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Grewal’s big comeback adventure is over

  • By John Wilcockson
  • Published Dec. 1, 2011
  • Updated Jan. 5, 2012 at 1:41 AM EDT

LOVELAND, Colo. (VN) — Alexi Grewal had great expectations that, at age 50 and after almost two decades without training, he could return to elite-level racing. His bold experiment began just over a year ago and he reached high enough a level to compete in a series of Pro/1/2 races, including the Redlands Classic, earlier this year. But his grand three-year plan is now over.

“I could tell it was going to take a while, take a lot longer than I had,” he tells velonews.com. “If I were to keep doing it and I had the finances and the ability to train consistently then, yeah, then in three years I could have got to a pretty high level … but I didn’t have that amount of time. It unraveled as fast as it started.”

Grewal on his training bike

To find what went wrong (and what went right) with Grewal’s ambitious plan, we visited with the 1984 Olympic gold medalist at his home in Loveland, Colorado, this week. He lives on the western edge of town in a drafty antique house he’s renovating, getting a low rent in exchange for maintenance work he does on a partly built subdivision that was a victim of the 2008 recession. The poor economy also hit his high-end carpentry business, and to make ends meet the former pro with the Coors Light, 7-Eleven and Panasonic teams now works nights in a local restaurant.

Recalling the reasons for his comeback, Grewal says, “I let myself get talked into it, and once I got talked into it I had to do it. Part of it was, I hadn’t worked for a while, and I suppose it was a temptation. It was the temptation to wanna relive old glories. It was fun … but it was pretty impracticable.”

If it hadn’t have been for the start-up of the USA Pro Cycling Challenge, his comeback would probably have never happened. “It started with what was fairly close to a dare,” explains Grewal, who says he’s an instinctive pessimist. “When cycling came up as a topic with my friends, my interest was to get a stage of the new Colorado race here [in Loveland]. And my friends were like, ‘You should ride in it.’ That was impossible. But once I started riding I found out I was old but I could still ride. For a few minutes I was an optimist.”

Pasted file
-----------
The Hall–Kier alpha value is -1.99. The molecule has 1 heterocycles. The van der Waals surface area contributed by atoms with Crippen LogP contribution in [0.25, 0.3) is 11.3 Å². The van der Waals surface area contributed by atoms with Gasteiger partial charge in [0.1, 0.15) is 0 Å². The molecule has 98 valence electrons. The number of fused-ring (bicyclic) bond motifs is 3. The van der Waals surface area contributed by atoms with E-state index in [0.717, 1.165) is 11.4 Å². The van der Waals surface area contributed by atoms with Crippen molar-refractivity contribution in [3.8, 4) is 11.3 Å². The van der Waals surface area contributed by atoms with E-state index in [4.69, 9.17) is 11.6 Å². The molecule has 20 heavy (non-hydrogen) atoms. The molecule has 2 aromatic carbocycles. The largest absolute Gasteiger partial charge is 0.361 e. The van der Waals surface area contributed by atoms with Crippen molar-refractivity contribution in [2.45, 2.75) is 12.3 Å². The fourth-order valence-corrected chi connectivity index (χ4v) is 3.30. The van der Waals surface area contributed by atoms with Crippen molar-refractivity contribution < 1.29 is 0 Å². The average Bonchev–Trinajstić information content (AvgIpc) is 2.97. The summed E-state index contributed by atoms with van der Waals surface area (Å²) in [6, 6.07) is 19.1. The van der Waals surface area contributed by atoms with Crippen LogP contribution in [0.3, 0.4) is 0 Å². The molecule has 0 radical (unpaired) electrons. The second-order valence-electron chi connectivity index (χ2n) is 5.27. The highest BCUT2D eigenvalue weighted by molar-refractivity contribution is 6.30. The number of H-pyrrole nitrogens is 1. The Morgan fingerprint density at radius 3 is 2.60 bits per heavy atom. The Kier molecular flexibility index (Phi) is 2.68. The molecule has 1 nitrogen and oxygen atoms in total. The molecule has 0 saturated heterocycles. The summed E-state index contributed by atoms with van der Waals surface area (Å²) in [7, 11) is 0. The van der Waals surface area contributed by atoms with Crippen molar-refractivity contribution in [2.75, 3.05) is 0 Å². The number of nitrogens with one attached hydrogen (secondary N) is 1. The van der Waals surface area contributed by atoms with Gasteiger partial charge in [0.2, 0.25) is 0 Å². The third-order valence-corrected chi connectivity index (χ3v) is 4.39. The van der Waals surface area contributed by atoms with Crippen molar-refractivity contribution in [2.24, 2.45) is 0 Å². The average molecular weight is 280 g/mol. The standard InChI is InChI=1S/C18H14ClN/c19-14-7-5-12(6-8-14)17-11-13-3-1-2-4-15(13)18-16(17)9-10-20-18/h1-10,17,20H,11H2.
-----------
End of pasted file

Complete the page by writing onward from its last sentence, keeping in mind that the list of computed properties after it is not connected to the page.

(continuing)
And once he had committed to the project, which began with fixing up his body (including his teeth), Grewal discovered that he generally enjoyed getting back into the sport after his long absence. “The things I liked the most were definitely traveling again and seeing people, but the most fun of all was being in the big fields going fast. Redlands was my worst race but it was the most fun,” he says.

“Two hundred guys going fast, moving ’round left, right, all those things I used to hate. When it was my career I hated it because I didn’t want to fall down and get hurt. I never liked that so I’d ride right near the front or in some safe place. This time, I liked the danger and I liked the speed.

“The Redlands crit was really fast and I liked diving into the corners. The bikes handle really good now; they’re grippy, go around the corners. And I found I still have most of those skills … and more experience than a lot of the kids I was racing with.

“So that part was a lot of fun. Just being in the field, going fast when it was dangerous. The crashes were fun too. Just being in them … having the reactions not to get hurt, and getting up with a big old smile. That part was a lot of fun.

Grewal at the 1989 world championships

“It’s the same sport as it’s always been. The light bikes make the racing a little more surge-y … you pick up speed faster so you have to react a little faster. Other than that it’s the same.”

In talking with Grewal last winter, it seemed that he reached the required stamina level pretty quickly. “Yeah, I could ride long distances pretty quick,” he agrees. “But I had trouble with the same things I’ve always had trouble with — mostly with my leg-length differences [his right leg is three-quarters of an inch longer than the left], and trying to find a biomechanical solution that would work. And I wasn’t finding it. So I was struggling with high-output efforts. I could ride all day long but I couldn’t, you know, go fast.”